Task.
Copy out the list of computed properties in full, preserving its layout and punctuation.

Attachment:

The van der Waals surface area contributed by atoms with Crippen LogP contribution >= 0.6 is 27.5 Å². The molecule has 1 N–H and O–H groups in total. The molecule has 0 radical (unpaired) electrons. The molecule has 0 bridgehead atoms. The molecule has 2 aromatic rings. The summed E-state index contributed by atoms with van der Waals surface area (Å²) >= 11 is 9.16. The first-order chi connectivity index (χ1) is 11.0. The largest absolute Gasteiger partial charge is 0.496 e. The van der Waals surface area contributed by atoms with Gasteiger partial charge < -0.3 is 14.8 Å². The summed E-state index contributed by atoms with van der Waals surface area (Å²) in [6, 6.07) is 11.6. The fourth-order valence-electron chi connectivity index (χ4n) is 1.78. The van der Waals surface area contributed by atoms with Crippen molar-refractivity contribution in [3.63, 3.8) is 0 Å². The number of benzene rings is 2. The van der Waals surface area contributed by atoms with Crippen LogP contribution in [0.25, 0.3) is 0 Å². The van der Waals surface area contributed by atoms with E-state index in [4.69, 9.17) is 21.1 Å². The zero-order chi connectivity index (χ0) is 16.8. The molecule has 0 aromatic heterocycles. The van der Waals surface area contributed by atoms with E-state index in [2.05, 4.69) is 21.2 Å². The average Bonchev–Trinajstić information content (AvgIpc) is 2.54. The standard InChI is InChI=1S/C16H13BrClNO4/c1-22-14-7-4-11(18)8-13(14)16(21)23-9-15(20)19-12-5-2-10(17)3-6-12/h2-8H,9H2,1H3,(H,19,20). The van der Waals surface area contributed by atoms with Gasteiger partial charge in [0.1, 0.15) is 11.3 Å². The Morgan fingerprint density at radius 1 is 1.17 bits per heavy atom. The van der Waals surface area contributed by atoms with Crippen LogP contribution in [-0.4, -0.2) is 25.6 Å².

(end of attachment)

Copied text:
The van der Waals surface area contributed by atoms with Crippen LogP contribution >= 0.6 is 27.5 Å². The molecule has 1 N–H and O–H groups in total. The molecule has 0 radical (unpaired) electrons. The molecule has 0 bridgehead atoms. The molecule has 2 aromatic rings. The summed E-state index contributed by atoms with van der Waals surface area (Å²) >= 11 is 9.16. The first-order chi connectivity index (χ1) is 11.0. The largest absolute Gasteiger partial charge is 0.496 e. The van der Waals surface area contributed by atoms with Gasteiger partial charge < -0.3 is 14.8 Å². The summed E-state index contributed by atoms with van der Waals surface area (Å²) in [6, 6.07) is 11.6. The fourth-order valence-electron chi connectivity index (χ4n) is 1.78. The van der Waals surface area contributed by atoms with Crippen molar-refractivity contribution in [3.63, 3.8) is 0 Å². The number of benzene rings is 2. The van der Waals surface area contributed by atoms with Crippen LogP contribution in [0.25, 0.3) is 0 Å². The van der Waals surface area contributed by atoms with E-state index in [4.69, 9.17) is 21.1 Å². The zero-order chi connectivity index (χ0) is 16.8. The molecule has 0 aromatic heterocycles. The van der Waals surface area contributed by atoms with E-state index in [2.05, 4.69) is 21.2 Å². The average Bonchev–Trinajstić information content (AvgIpc) is 2.54. The standard InChI is InChI=1S/C16H13BrClNO4/c1-22-14-7-4-11(18)8-13(14)16(21)23-9-15(20)19-12-5-2-10(17)3-6-12/h2-8H,9H2,1H3,(H,19,20). The van der Waals surface area contributed by atoms with Gasteiger partial charge in [0.1, 0.15) is 11.3 Å². The Morgan fingerprint density at radius 1 is 1.17 bits per heavy atom. The van der Waals surface area contributed by atoms with Crippen LogP contribution in [-0.4, -0.2) is 25.6 Å².